Back a while ago I started a blog of devotions. Then someone hacked into it and I shut it down. A friend shared this old post with me the other day. She thought I needed to be reminded of what I wrote. I did. But I thought I'd brush it up and repost it. Maybe someone reading today can also be encouraged... and challenged by this story.
Elisha was the prophet of Israel. He had become very sick and would die in a short time. Jehoash was the king of Israel. He was not a good man or a strong leader. As goes the leader so goes the nation. Consequently, Israel had been in a moral, social, and spiritual decline for years. But then Jehoash, hearing of Elisha's illness, came to visit the prophet. When he saw Elisha he fairly blurted it out: "Behold, my father, the chariots and horsemen of Israel!" He was lamenting the fact that they were so few. Israel was down to 50 horsemen and 10 chariots. Imagine our military being depleted to one small battalion and half a fleet of ships. We would be at the mercy of our enemies! This was Israel's condition.
The nature of mankind has not changed through thousands of years of history. It will always be the craving of governments and leaders to want more. There will always be aggressors in the world who do not understand the concept of peace. The only peace they understand is dominance--and they will not stop until they beat the competition into submission. With such a depleted military Israel was not able to defend herself from her enemies--and her enemies took advantage.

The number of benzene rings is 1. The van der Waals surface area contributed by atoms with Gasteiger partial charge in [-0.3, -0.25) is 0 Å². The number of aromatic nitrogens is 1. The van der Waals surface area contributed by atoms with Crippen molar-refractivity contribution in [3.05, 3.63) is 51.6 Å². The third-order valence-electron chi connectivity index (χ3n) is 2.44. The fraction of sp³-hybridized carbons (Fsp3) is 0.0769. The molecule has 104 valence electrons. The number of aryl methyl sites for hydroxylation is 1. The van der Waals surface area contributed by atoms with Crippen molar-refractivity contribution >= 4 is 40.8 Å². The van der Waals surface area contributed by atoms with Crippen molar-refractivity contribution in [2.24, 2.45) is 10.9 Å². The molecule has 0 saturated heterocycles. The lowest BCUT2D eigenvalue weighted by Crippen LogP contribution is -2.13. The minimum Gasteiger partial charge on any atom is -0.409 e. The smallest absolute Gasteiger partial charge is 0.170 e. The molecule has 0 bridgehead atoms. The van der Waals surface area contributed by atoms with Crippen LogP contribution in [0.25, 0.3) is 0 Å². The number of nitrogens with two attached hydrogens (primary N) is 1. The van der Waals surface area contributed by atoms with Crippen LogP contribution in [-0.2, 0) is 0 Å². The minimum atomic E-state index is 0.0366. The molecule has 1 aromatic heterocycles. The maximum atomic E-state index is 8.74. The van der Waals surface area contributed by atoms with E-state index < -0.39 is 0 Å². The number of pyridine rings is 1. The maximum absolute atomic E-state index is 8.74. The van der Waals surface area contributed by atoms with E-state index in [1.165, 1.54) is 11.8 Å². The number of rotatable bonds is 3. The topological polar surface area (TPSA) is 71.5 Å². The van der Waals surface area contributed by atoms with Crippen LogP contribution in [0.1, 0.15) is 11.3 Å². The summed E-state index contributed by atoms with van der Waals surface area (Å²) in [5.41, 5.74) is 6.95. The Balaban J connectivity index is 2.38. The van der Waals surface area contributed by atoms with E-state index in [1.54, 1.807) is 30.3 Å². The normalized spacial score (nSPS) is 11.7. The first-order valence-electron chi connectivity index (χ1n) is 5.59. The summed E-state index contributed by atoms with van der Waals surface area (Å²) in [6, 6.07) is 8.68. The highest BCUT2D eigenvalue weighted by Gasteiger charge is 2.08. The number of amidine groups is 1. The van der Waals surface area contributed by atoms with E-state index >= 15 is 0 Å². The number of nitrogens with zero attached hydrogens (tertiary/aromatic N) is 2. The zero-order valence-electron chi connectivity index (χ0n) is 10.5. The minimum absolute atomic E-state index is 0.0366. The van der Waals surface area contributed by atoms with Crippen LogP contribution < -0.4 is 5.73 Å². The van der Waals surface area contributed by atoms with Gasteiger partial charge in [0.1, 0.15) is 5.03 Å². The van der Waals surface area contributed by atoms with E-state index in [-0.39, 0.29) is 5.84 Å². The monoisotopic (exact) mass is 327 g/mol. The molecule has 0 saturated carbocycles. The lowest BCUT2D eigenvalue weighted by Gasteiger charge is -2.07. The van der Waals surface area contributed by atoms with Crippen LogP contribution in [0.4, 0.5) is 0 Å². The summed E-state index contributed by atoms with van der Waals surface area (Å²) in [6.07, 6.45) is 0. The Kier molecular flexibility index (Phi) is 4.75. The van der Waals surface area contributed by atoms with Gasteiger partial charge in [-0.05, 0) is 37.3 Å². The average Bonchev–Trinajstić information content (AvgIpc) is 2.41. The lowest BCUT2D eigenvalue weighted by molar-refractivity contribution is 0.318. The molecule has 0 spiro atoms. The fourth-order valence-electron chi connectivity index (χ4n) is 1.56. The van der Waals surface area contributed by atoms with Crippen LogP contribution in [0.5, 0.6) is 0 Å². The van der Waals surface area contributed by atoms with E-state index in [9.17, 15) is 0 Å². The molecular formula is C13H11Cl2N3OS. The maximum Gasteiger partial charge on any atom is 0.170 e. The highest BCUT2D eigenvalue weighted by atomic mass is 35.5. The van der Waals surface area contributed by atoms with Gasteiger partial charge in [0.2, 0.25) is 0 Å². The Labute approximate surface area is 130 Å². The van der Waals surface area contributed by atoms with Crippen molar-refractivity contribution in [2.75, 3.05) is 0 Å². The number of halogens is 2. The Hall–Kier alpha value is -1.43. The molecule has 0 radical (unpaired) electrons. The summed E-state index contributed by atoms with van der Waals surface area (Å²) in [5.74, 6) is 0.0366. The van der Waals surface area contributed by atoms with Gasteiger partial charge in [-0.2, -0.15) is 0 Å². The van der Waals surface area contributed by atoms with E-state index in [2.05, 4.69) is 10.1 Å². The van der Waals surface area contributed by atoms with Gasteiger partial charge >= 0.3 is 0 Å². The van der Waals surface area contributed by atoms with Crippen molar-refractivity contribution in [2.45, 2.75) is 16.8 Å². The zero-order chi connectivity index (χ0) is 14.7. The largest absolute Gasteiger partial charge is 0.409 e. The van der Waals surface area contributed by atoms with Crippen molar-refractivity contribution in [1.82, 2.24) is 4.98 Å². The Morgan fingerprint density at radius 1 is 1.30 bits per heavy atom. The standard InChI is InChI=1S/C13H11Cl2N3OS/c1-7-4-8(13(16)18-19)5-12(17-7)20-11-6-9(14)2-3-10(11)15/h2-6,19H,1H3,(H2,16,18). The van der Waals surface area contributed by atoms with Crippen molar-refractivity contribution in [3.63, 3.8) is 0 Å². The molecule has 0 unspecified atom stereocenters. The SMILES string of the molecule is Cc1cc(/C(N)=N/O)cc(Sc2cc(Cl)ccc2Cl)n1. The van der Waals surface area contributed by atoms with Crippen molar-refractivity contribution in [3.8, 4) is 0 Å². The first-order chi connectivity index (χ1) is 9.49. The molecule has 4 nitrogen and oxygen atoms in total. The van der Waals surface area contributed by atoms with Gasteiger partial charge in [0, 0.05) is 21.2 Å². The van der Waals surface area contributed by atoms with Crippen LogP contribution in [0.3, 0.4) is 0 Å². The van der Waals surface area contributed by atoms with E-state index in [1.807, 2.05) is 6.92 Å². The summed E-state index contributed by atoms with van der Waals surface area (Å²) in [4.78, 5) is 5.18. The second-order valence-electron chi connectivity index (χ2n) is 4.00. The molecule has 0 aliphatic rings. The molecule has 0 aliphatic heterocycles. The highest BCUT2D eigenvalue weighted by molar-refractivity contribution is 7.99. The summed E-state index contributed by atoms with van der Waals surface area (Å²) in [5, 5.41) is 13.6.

Elisha told the king to take a bow and arrows. First he commanded him to shoot one of the arrows through the east window--perhaps in the direction of the temple. This he did. Elisha called this, "The LORD's arrow, yes, the arrow of victory over Aram" (v. 17). Maybe this arrow was to represent Israel's dependence on God for victory. Then Elisha ordered Jehoash to take the remaining arrows and strike them on the ground. He did this, striking the ground three times. The prophet was angry with the king and said, "You should have struck the ground five or six times." But instead he was timid and afraid. He should have beat the floor until the arrows broke in his hand!
When we pray, are we guilty of the same thing? Are we timid in our asking? Are we afraid to ask God for big things? Do we think that we are humble when we ask for small things? Are we not aware that God is great, and it honors Him when we ask Him for big things?
So what should we do? Be persistent in your prayers! Wear the floor out with your asking! Ask God for big things--and storm heaven until you get what you ask for.